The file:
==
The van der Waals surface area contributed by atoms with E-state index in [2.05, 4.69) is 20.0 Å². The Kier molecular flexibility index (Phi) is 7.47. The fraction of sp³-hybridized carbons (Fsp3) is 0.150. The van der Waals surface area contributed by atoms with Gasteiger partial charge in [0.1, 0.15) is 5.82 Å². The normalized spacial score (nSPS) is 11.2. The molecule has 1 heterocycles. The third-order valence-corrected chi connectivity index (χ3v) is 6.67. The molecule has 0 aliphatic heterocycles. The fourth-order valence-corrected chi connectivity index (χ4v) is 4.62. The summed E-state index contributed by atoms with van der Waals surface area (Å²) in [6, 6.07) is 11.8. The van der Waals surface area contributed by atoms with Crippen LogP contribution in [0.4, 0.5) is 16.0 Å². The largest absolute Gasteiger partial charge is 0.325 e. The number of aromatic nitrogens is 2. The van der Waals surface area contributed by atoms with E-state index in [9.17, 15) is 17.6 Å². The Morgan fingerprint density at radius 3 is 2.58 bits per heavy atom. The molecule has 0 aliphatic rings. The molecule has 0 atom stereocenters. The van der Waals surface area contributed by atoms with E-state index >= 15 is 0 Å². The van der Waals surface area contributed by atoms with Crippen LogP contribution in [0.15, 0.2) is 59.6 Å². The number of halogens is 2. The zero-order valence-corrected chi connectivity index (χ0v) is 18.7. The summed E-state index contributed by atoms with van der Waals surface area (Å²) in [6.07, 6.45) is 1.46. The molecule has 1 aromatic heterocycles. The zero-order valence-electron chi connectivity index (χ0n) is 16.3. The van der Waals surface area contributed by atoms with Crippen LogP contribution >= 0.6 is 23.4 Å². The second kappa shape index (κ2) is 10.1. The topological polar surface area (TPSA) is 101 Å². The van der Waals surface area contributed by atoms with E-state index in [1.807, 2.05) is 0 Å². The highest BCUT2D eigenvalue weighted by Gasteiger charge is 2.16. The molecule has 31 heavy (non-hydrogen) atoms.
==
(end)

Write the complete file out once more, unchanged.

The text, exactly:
The van der Waals surface area contributed by atoms with E-state index in [2.05, 4.69) is 20.0 Å². The Kier molecular flexibility index (Phi) is 7.47. The fraction of sp³-hybridized carbons (Fsp3) is 0.150. The van der Waals surface area contributed by atoms with Gasteiger partial charge in [0.1, 0.15) is 5.82 Å². The normalized spacial score (nSPS) is 11.2. The molecule has 1 heterocycles. The third-order valence-corrected chi connectivity index (χ3v) is 6.67. The molecule has 0 aliphatic heterocycles. The fourth-order valence-corrected chi connectivity index (χ4v) is 4.62. The summed E-state index contributed by atoms with van der Waals surface area (Å²) in [6, 6.07) is 11.8. The van der Waals surface area contributed by atoms with Crippen LogP contribution in [0.4, 0.5) is 16.0 Å². The largest absolute Gasteiger partial charge is 0.325 e. The number of aromatic nitrogens is 2. The van der Waals surface area contributed by atoms with E-state index in [9.17, 15) is 17.6 Å². The Morgan fingerprint density at radius 3 is 2.58 bits per heavy atom. The molecule has 0 aliphatic rings. The molecule has 0 atom stereocenters. The van der Waals surface area contributed by atoms with E-state index >= 15 is 0 Å². The van der Waals surface area contributed by atoms with Crippen LogP contribution in [0.15, 0.2) is 59.6 Å². The number of halogens is 2. The zero-order valence-corrected chi connectivity index (χ0v) is 18.7. The summed E-state index contributed by atoms with van der Waals surface area (Å²) in [6.07, 6.45) is 1.46. The molecule has 1 aromatic heterocycles. The zero-order valence-electron chi connectivity index (χ0n) is 16.3. The van der Waals surface area contributed by atoms with Crippen LogP contribution >= 0.6 is 23.4 Å². The second kappa shape index (κ2) is 10.1. The topological polar surface area (TPSA) is 101 Å². The van der Waals surface area contributed by atoms with E-state index in [1.807, 2.05) is 0 Å². The highest BCUT2D eigenvalue weighted by Gasteiger charge is 2.16. The molecule has 31 heavy (non-hydrogen) atoms.